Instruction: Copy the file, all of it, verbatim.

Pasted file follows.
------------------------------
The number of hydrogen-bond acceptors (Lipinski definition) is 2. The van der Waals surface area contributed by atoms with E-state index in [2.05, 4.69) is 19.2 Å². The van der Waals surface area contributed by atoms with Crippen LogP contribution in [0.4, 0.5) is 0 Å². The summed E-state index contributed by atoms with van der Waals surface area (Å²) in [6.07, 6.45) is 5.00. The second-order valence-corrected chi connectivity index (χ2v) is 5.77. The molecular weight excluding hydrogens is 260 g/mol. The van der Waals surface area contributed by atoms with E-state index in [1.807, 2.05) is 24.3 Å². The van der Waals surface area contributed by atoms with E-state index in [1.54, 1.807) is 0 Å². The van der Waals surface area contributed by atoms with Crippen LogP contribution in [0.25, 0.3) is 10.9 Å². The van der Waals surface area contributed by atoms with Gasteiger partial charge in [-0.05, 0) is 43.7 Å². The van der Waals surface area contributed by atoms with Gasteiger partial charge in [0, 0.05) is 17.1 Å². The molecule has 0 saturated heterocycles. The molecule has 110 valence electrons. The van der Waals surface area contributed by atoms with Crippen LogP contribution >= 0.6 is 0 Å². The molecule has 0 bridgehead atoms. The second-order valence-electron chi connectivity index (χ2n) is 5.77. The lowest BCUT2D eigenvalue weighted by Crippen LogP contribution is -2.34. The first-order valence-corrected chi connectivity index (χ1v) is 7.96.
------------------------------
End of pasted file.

The number of hydrogen-bond acceptors (Lipinski definition) is 2. The van der Waals surface area contributed by atoms with E-state index in [2.05, 4.69) is 19.2 Å². The van der Waals surface area contributed by atoms with Crippen LogP contribution in [0.4, 0.5) is 0 Å². The summed E-state index contributed by atoms with van der Waals surface area (Å²) in [6.07, 6.45) is 5.00. The second-order valence-corrected chi connectivity index (χ2v) is 5.77. The molecular weight excluding hydrogens is 260 g/mol. The van der Waals surface area contributed by atoms with E-state index in [1.807, 2.05) is 24.3 Å². The van der Waals surface area contributed by atoms with E-state index in [1.54, 1.807) is 0 Å². The van der Waals surface area contributed by atoms with Crippen LogP contribution in [0.25, 0.3) is 10.9 Å². The van der Waals surface area contributed by atoms with Gasteiger partial charge in [-0.05, 0) is 43.7 Å². The van der Waals surface area contributed by atoms with Gasteiger partial charge in [0, 0.05) is 17.1 Å². The molecule has 0 saturated heterocycles. The molecule has 110 valence electrons. The van der Waals surface area contributed by atoms with Crippen LogP contribution >= 0.6 is 0 Å². The molecule has 0 bridgehead atoms. The second-order valence-electron chi connectivity index (χ2n) is 5.77. The lowest BCUT2D eigenvalue weighted by Crippen LogP contribution is -2.34. The first-order valence-corrected chi connectivity index (χ1v) is 7.96.